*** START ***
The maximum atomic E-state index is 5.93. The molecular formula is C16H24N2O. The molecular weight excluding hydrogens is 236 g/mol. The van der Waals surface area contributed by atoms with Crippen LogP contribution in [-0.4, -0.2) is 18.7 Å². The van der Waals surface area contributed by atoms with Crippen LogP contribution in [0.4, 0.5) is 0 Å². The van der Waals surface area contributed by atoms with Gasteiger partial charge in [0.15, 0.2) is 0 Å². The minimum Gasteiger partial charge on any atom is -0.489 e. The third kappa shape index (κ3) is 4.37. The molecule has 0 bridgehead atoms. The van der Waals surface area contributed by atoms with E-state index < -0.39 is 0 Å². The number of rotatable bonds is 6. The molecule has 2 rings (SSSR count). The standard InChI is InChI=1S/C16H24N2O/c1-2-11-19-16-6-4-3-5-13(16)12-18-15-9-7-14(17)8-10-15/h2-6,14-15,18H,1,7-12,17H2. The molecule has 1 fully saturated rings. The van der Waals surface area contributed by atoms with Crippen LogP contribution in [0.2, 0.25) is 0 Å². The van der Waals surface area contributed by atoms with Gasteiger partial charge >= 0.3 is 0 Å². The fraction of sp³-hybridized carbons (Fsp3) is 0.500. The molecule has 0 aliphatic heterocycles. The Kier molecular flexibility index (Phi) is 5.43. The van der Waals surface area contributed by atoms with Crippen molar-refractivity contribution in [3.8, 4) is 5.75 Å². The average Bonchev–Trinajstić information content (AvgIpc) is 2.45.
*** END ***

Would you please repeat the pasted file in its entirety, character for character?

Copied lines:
The maximum atomic E-state index is 5.93. The molecular formula is C16H24N2O. The molecular weight excluding hydrogens is 236 g/mol. The van der Waals surface area contributed by atoms with Crippen LogP contribution in [-0.4, -0.2) is 18.7 Å². The van der Waals surface area contributed by atoms with Crippen LogP contribution in [0.4, 0.5) is 0 Å². The van der Waals surface area contributed by atoms with Gasteiger partial charge in [0.15, 0.2) is 0 Å². The minimum Gasteiger partial charge on any atom is -0.489 e. The third kappa shape index (κ3) is 4.37. The molecule has 0 bridgehead atoms. The van der Waals surface area contributed by atoms with E-state index < -0.39 is 0 Å². The number of rotatable bonds is 6. The molecule has 2 rings (SSSR count). The standard InChI is InChI=1S/C16H24N2O/c1-2-11-19-16-6-4-3-5-13(16)12-18-15-9-7-14(17)8-10-15/h2-6,14-15,18H,1,7-12,17H2. The molecule has 1 fully saturated rings. The van der Waals surface area contributed by atoms with Crippen LogP contribution in [0.2, 0.25) is 0 Å². The van der Waals surface area contributed by atoms with Gasteiger partial charge >= 0.3 is 0 Å². The fraction of sp³-hybridized carbons (Fsp3) is 0.500. The molecule has 0 aliphatic heterocycles. The Kier molecular flexibility index (Phi) is 5.43. The van der Waals surface area contributed by atoms with Crippen molar-refractivity contribution in [3.8, 4) is 5.75 Å². The average Bonchev–Trinajstić information content (AvgIpc) is 2.45.